So what does this have to do with home recording - two words - affordability and Bono (which usually does not mix together). It is said that Daniel Lanois always uses the SM58 or a Beta58 to capture Bono's vocals! Considering that they can get the most expensive vocal mics in the planet and still chose the humble SM58, this raises the credibility of the mic regardless if you are a fan of U2 or not.

Like the SM57, it can also be used on instruments to add a bit of retro analog character, although it has to be noted that the tweaked frequencies result in a slightly different sound when compared to the SM57. Finally, the Shure SM58 has the notable distinction of being the main workhorse mic for both live work & recording demos by the two founders of Hitsquad! Get the latest price & reviews at Amazon.com.


Shure 55SH

With the popularity of video sharing sites like YouTube, you will need a mic that can capture your sound - in style - and the Shure 55SH fits that bill perfectly. With a classic eye catching style that was made famous by iconic artists of the past like Elvis, this rugged microphone is sure to inspire both the performer and the listener, pleasing the eyes and the ears.

Aside from looking cool, this mic sounds surprisingly good - especially when paired with a good mic preamp. It is primarily designed for vocal singing, but works just as well with other voice recording applications like podcasting. Although it is not as versatile as other microphones, it's striking visuals make for a useful tool in this age of home made music video sharing. It also helps that this mic is based on the original Shure 55 "bird cage" mic that Elvis made famous.

Note that this mic is directional, which means you have to stay in front of it, but this also helps in reducing unwanted background noise and feedback. If you are looking for a stylish mic that will easily stand out, then you should get the Shure 55SH. Get the latest price & reviews at Amazon.com.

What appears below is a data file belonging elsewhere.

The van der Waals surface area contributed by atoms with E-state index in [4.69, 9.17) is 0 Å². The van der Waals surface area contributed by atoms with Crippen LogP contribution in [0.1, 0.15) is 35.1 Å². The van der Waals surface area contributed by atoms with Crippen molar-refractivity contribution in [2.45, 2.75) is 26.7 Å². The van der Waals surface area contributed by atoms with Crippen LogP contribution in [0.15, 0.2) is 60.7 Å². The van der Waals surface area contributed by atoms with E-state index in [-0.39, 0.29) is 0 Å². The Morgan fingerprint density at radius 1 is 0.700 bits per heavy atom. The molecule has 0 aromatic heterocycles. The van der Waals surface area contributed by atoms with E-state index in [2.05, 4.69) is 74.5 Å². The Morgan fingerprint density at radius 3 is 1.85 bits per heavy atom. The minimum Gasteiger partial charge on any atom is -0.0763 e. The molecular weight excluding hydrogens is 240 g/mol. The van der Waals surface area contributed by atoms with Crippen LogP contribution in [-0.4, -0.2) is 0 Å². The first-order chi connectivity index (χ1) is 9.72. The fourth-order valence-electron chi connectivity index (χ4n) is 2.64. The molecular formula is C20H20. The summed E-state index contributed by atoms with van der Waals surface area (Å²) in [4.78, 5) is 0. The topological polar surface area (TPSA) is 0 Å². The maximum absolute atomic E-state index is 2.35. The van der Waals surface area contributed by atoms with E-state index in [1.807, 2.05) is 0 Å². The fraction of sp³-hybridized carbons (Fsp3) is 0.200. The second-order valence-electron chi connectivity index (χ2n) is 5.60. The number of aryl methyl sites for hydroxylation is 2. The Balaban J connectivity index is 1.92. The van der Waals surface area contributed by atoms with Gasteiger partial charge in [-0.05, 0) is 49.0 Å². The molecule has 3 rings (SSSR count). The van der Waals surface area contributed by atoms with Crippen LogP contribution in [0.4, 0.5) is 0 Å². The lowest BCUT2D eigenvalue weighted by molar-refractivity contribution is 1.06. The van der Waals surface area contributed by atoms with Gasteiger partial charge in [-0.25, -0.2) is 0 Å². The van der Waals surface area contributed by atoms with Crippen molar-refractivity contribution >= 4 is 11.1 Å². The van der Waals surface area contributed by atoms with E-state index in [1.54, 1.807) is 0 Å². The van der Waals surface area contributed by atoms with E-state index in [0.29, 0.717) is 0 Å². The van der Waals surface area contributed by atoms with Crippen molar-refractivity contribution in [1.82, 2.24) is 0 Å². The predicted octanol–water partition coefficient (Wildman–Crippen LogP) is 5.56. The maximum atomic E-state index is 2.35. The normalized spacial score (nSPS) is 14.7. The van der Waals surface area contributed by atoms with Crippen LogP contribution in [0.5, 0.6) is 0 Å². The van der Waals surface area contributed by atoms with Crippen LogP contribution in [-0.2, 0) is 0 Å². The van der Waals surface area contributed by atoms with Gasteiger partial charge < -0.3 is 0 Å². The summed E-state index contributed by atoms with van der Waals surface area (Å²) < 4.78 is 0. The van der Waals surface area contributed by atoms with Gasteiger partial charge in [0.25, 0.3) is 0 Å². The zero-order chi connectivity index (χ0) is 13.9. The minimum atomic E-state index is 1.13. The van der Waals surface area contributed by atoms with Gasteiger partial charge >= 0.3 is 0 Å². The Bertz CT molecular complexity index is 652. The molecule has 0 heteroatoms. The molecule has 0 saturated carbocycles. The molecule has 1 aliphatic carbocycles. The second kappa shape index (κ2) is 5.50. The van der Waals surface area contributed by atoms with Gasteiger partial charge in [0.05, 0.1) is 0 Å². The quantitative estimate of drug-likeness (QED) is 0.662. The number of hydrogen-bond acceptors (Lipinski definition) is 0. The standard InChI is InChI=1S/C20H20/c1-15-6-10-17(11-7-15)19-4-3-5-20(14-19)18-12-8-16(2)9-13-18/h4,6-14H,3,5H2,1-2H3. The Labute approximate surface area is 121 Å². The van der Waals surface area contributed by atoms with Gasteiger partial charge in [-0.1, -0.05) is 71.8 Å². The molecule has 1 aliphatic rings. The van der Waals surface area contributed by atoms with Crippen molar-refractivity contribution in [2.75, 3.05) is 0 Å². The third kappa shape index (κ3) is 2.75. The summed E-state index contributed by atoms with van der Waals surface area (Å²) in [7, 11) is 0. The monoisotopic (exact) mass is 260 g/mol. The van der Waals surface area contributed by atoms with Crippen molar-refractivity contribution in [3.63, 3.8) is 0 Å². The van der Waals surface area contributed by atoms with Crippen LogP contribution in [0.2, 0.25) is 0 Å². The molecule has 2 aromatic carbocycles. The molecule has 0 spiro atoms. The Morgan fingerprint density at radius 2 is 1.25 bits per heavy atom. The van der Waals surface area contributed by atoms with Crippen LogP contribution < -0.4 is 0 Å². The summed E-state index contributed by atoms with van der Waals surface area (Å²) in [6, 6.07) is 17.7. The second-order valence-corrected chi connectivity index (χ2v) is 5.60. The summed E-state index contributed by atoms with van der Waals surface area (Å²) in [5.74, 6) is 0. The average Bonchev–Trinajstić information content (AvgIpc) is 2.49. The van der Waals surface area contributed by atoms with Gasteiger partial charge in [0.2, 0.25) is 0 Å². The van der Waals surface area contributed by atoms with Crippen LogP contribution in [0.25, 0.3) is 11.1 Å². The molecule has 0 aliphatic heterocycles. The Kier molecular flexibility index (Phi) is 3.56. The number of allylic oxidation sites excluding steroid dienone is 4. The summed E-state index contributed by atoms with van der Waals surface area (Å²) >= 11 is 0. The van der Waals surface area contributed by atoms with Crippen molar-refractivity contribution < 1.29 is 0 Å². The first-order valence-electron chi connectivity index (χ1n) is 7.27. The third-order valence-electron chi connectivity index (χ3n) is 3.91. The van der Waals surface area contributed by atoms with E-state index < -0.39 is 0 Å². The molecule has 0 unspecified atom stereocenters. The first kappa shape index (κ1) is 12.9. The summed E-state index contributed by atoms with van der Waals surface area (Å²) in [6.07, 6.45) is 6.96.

Sennheiser MD421 II

Planning to accommodate acoustic drums or percussions into your home recording setup? Then you should check out the the Sennheiser MD421 II, a popular dynamic mic used by recording hobbyists and even professional sound engineers. It features a large diaphragm that handles high sound pressure levels well, making it ideal for loud instruments like guitars and drums.

And aside from bass drums, users rave about its performance in capturing toms and other percussion instruments. It is also works great with guitar cabinets and can even capture cranked bass cabinets! The MD421 II's most notable feature is its five-position bass roll-off switch which works in conjunction with the mic's 30-17kHz frequency response, allowing the mic to cover an extended array of sounds.

You can use this microphone to capture virtually any instrument and you can even use it on singers or for other vocal applications, especially useful for capturing singing styles that emphasize the lower frequencies. Get the latest price & reviews at Amazon.com.


Electro-Voice RE20

The RE20 from Electro-Voice is a versatile dynamic microphone that works brilliantly in home studio settings. Although a bit pricey when compared to the others on the list, the RE20 is well worth saving for, especially if you also do broadcasting or podcasting on the side.

The RE20 is known for its clean sound thanks to its internal pop-filter and element shockmount that reduces proximity and vibration noise. On top of its transparent and quiet operation, users also rave about its versatility. Its frequency response (45Hz-18kHz) and nifty bass roll-off switch allows it to handle various instruments, from wind to violin and for a mic designed primarily for vocals, the RE20 works surprisingly well with bass, drums and guitars.

Its ability to capture vocals is top notch, with many hailing it as the industry standard broadcast microphone. Whether you are using it for spoken words, for capturing your singing or for recording instruments, the Electro-Voice RE20 is up for the challenge. Its versatility, impressive response and durability easily justify its price tag. Get the latest price & reviews at Amazon.com.


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Shure 55SH

Great list of top studio mics, I agree with almost all of them, but the Shure 55SH was an odd choice. It looks cool as hell, and it's incredibly popular for live performances, but I've never heard of it being used in the studio before. Interesting